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The Kinks: Chapter 17. The Kinks ended the 1970s on a high note.

Music Review: The Kinks – Low Budget

If you read the lyrics to the songs that form The Kinks’ 1979 release, Low Budget, you may think that Ray Davies had some sort of concept album in mind. When the music kicks in, however, you realize that The Kinks were in full rock mode.

Disco and punk rock were in in vogue when The Kinks went into the studio during early 1979. Ray Davies may have been influenced by these two popular music trends but it was on his own terms. His witty sense of humor and ability to see ordinary life from odd angles combined with what best can be described as hard-driving, American-type rock and roll. It all added up to one of their better albums, and their fan base responded by making it one of the best-selling studio album of their long career.

It was always a good sign when the album credits did not have an extended list of musicians and contributors. Low Budget only lists the basic band of guitarist/vocalist/keyboardist Ray Davies, lead guitarist Dave Davies, bassist Jim Rodford, and drummer Mick Avory. The only other addition was saxophone player Nick Newall.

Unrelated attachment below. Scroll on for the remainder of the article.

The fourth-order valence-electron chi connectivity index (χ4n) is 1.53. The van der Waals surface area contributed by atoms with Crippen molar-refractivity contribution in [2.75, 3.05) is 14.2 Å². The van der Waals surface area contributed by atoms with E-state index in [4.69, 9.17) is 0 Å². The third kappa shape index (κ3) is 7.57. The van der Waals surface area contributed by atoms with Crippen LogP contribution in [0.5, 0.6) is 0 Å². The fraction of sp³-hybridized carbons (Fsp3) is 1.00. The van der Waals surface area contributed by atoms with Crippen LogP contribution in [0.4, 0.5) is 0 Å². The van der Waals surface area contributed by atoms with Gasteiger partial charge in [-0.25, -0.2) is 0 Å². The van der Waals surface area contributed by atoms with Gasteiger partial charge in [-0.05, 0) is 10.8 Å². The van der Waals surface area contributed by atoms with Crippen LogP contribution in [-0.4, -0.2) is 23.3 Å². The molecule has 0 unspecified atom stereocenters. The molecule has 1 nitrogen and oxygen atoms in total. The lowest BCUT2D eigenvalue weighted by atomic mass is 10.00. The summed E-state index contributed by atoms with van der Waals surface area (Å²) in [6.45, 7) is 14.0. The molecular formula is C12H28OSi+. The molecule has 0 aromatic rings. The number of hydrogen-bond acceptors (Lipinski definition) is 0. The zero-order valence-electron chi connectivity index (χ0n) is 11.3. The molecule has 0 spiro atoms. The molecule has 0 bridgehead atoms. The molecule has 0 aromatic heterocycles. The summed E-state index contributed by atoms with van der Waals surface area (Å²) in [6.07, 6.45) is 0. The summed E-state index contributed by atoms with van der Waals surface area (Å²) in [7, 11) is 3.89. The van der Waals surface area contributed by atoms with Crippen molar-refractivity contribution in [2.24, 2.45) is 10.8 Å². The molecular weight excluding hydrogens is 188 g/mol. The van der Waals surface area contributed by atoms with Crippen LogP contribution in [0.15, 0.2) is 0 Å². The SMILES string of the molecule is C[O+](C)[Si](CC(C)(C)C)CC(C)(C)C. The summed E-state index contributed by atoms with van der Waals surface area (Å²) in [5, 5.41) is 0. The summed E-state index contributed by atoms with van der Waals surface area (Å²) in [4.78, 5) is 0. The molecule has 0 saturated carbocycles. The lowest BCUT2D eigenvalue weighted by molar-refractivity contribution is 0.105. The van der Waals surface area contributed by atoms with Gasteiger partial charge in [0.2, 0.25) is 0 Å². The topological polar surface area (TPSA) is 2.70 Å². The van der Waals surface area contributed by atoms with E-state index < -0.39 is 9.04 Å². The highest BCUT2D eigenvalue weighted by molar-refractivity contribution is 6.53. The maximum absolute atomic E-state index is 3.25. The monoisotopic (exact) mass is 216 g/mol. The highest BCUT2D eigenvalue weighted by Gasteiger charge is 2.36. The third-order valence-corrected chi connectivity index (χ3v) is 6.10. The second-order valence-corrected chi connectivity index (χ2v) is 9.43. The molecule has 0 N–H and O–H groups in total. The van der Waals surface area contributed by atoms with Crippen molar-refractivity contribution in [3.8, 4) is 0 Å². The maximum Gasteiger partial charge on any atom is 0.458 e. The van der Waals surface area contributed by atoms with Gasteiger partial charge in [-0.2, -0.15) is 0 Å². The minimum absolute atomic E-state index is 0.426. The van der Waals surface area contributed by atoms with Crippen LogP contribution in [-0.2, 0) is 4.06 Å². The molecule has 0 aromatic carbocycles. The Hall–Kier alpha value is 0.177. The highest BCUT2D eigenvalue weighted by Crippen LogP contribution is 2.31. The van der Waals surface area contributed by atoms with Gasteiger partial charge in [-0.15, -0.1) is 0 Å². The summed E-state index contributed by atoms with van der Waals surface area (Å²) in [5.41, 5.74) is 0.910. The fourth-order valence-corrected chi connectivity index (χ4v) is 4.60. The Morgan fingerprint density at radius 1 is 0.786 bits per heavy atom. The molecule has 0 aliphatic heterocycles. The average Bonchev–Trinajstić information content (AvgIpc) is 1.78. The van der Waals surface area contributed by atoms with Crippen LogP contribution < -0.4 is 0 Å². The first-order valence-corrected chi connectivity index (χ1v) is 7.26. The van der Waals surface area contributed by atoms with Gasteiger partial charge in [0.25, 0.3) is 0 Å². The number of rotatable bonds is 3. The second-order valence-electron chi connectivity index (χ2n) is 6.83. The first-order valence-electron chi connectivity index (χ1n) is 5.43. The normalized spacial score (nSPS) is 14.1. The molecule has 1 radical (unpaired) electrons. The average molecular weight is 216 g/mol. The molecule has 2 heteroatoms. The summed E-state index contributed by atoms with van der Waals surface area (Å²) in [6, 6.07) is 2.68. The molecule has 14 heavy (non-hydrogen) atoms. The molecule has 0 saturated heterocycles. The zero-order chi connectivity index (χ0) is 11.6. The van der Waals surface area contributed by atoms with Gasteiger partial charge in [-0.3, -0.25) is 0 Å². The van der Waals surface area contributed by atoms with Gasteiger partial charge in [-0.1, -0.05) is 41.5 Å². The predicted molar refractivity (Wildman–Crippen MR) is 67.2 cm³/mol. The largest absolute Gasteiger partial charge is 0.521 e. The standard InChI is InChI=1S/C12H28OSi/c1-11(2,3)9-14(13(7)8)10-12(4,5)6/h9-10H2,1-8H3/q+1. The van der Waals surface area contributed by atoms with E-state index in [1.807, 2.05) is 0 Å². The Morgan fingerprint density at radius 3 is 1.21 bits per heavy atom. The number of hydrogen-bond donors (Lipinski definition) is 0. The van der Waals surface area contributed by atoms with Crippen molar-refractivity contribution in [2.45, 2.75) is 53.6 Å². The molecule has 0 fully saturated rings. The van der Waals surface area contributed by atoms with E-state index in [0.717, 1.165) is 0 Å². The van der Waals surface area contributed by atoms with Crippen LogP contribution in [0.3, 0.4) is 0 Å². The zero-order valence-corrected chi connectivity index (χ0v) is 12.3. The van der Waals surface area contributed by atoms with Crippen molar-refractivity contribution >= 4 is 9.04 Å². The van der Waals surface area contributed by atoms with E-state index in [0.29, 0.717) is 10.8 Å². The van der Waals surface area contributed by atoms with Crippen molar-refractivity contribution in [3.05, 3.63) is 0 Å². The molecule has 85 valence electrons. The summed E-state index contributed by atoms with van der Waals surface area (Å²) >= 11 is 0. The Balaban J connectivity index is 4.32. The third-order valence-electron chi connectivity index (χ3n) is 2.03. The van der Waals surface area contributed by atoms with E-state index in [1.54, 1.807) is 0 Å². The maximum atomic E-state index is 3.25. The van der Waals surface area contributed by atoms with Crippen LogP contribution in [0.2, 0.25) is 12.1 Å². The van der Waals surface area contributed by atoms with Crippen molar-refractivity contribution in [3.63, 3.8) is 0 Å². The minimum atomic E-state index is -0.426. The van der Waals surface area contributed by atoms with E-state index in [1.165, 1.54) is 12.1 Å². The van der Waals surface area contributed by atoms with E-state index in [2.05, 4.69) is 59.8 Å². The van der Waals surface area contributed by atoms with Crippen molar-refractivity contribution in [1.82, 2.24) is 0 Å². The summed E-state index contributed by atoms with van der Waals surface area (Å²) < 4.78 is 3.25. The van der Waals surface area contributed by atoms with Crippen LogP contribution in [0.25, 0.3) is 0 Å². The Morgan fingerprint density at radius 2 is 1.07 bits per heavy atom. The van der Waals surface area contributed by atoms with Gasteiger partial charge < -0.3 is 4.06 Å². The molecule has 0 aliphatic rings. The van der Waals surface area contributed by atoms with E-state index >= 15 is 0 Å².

When Dave Davies guitar kicked in on the opening track, “Attitude,” and Ray sings about making fun of a fool, it was quickly apparent that The Kinks were in fine form. “Pressure” and “Misery” continued the all-out rock attack.

The album’s best two tracks occurred back-to-back on the second side of the original release. “A Gallon Of Gas” was a stripped down bluesy piece that told the story of being a star but not being able to find any gas. There was hash but no gas. “A Little Bit of Emotion” was one of the better ballads of Ray Davies’ career.

“National Health” is a song that resonates today as the topic is relevant again. “(Wish I Could Fly Like) Superman” moved in a disco direction and has a number of clichés, which made it a near-perfect Ray Davies song. The album ended with “Moving Pictures,” which was a message about not taking life too seriously.

Low Budget is an album that has held up well over time. It found The Kinks at the top of their game and helped them end the 1970s in style.

About David Bowling

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